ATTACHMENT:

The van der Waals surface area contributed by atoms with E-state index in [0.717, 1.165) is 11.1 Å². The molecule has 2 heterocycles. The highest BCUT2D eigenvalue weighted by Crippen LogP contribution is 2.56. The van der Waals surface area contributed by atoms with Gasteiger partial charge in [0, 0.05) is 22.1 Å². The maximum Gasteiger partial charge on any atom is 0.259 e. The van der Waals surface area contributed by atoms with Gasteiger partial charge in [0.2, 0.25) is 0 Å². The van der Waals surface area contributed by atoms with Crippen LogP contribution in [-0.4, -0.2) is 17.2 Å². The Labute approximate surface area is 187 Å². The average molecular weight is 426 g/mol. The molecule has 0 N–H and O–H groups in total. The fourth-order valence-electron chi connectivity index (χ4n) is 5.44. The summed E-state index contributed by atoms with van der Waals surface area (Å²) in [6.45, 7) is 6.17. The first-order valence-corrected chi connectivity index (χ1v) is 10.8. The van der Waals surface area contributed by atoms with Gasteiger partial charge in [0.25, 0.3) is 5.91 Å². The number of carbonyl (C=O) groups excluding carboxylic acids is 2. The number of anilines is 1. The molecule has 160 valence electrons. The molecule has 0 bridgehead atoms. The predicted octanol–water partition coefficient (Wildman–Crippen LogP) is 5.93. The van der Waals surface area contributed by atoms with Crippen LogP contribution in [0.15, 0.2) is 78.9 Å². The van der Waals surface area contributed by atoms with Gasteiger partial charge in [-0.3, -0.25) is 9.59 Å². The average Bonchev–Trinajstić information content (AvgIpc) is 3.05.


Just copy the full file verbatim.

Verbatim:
The van der Waals surface area contributed by atoms with E-state index in [0.717, 1.165) is 11.1 Å². The molecule has 2 heterocycles. The highest BCUT2D eigenvalue weighted by Crippen LogP contribution is 2.56. The van der Waals surface area contributed by atoms with Gasteiger partial charge in [0, 0.05) is 22.1 Å². The maximum Gasteiger partial charge on any atom is 0.259 e. The van der Waals surface area contributed by atoms with Gasteiger partial charge in [0.2, 0.25) is 0 Å². The van der Waals surface area contributed by atoms with Crippen LogP contribution in [-0.4, -0.2) is 17.2 Å². The Labute approximate surface area is 187 Å². The average molecular weight is 426 g/mol. The molecule has 0 N–H and O–H groups in total. The fourth-order valence-electron chi connectivity index (χ4n) is 5.44. The summed E-state index contributed by atoms with van der Waals surface area (Å²) in [6.45, 7) is 6.17. The first-order valence-corrected chi connectivity index (χ1v) is 10.8. The van der Waals surface area contributed by atoms with Gasteiger partial charge in [0.25, 0.3) is 5.91 Å². The number of carbonyl (C=O) groups excluding carboxylic acids is 2. The number of anilines is 1. The molecule has 160 valence electrons. The molecule has 0 bridgehead atoms. The predicted octanol–water partition coefficient (Wildman–Crippen LogP) is 5.93. The van der Waals surface area contributed by atoms with Crippen LogP contribution in [0.15, 0.2) is 78.9 Å². The van der Waals surface area contributed by atoms with Gasteiger partial charge in [-0.3, -0.25) is 9.59 Å². The average Bonchev–Trinajstić information content (AvgIpc) is 3.05.